Tuesday, July 06, 2010

How I missed the Ottawa Tulip Fest again

I started to write this post a few weeks ago, about the two back-to-back conferences that I went to in May. But then the entry started to get longer and longer, as I went through more and more of my conference notes. I have 10 pages of typed notes so far, and I'm not even on conference #2! So I'm not going to post any of that here, though if anyone is interested, I can send you my notes.

Then it occurred to me that, perhaps far more interesting than the conferences themselves, was the fact that, while I have lived in Ottawa almost 3 years now since returning from Japan (and for 2 years before that), I have managed to miss Tulip Fest almost every single spring of those three years. Or, rather, I have indulged in tulips elsewhere.

In May 2008, we were in Quebec City.
Les tulipes

In May 2009, I was in Halifax.
More tulips!

In May 2010, I was in Hamilton (and also Windsor, but I didn't see any tulips there).*
Tulips, close-up

Following this realization, I completely forgot (again) to finish this draft post. The pictures made it up on Flickr but this entry sat here, unfinished but not unloved. Until now.

So anyway, from May 8-12, I was in Windsor, Ontario, at the annual conference of the Canadian Association of Law Librarians. It was, comme toujours,** a great conference. I didn't particularly like the venue (Caesar's casino in Windsor), and the city of Windsor was uber-depressing,*** but the sessions themselves were fantastic, and I came out with some good ideas and inspiration.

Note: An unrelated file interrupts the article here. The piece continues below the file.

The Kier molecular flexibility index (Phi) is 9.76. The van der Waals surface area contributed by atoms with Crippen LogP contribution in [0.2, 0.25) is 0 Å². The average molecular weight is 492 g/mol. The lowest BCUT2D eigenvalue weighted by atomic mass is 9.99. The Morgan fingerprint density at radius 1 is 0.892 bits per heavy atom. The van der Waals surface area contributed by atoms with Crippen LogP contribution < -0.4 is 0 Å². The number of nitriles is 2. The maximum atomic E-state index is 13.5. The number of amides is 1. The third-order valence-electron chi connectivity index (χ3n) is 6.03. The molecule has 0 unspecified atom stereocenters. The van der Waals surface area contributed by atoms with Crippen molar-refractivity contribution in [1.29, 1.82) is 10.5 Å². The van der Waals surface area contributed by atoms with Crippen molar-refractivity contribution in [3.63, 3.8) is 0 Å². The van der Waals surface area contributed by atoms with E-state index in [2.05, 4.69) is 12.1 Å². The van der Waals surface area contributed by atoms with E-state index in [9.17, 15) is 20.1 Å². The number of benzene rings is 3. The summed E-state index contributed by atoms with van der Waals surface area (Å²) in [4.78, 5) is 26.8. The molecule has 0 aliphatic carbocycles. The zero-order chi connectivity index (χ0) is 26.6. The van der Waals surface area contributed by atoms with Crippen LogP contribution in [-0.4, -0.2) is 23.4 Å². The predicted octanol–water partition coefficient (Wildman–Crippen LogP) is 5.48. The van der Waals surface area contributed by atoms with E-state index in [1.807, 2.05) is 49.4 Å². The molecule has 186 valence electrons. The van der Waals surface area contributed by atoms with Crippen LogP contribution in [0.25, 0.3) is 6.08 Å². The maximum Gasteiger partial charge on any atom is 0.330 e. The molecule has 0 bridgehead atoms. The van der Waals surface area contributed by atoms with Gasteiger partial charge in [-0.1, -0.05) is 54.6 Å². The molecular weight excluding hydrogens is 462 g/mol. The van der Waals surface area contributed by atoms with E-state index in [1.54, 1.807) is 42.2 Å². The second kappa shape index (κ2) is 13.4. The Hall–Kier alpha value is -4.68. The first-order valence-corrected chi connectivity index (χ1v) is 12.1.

Margo + Me
My boss Margo and I, doing a good job of pretending it wasn't wicked cold and windy.**** Click here for a few more pics of Windsor-Detroit.

I left CALL early on the last day to hightail it up to Hamilton, for the Workshop in Instruction in Library Use (WILU). This is an awkwardly named conference, but it was incredibly excellent. It's basically for librarians (and others) interested in information literacy, and I'm thinking I'd like to add it to my annual conference repertoire.

WILU finished at lunchtime on Friday. Afterwards, my colleague Andrée and I went to the Royal Botanical Gardens in Hamilton, and then, since we were both headed to various corners of Toronto for the weekend, Andrée gave me a ride into town.

At the Rockery
Hot! Lovely! Beautiful! ...The weather was sunny and pleasant, too, and the tulips were colourful. Click here for the full set.

And that, albeit in a less literary fashion than Mr. Dickens, is my Tale of Two Cities. And I'm going to post it before forgetting about it again. Will attempt to be more interesting next time. ...Well, there's always hope.

* For the record, if anyone cares, in May 2005, which was my first spring here, we were in Amsterdam, but after its tulip season. In May 2006, I think I may have caught a tulip or two between three (3!) visits to Toronto (mentioned here and here. In May 2007, we were in Japan with nary a tulip to be seen (they're in bloom in March and April).

** "Comme toujours" = all two times I have been.

*** We were originally going to go to Detroit to sit in a pub to watch a Detroit Red Wings game. The Wings got eliminated right before the conference began, however, so we didn't bother crossing the border, though it was right there, and I have trouble ignoring borders that are, like, right there. After hearing from a few people who did cross over to Detroit, I have decided it really wouldn't have been worth it. Although it looks pretty from across the river, with big shiny buildings, it's apparently as desolate and depressing as Windsor. Sorry Windsor-Detroit.

**** I'm not sure why, but Margo and I seem to be starting an annual tradition of travelling to cold places together.

1 comment:

Mark Reynolds said...

The six years I lived in Montreal I somehow managed to never be in town for the St Jean Baptiste parade, until the very last week I lived in the city (although, to be fair, one of those years I was instead listening to and not understanding what may well have been a very inspiring speech from Bernard Landry at a folk festival in the Gaspé, the experience of which I believe officially counts as two parades).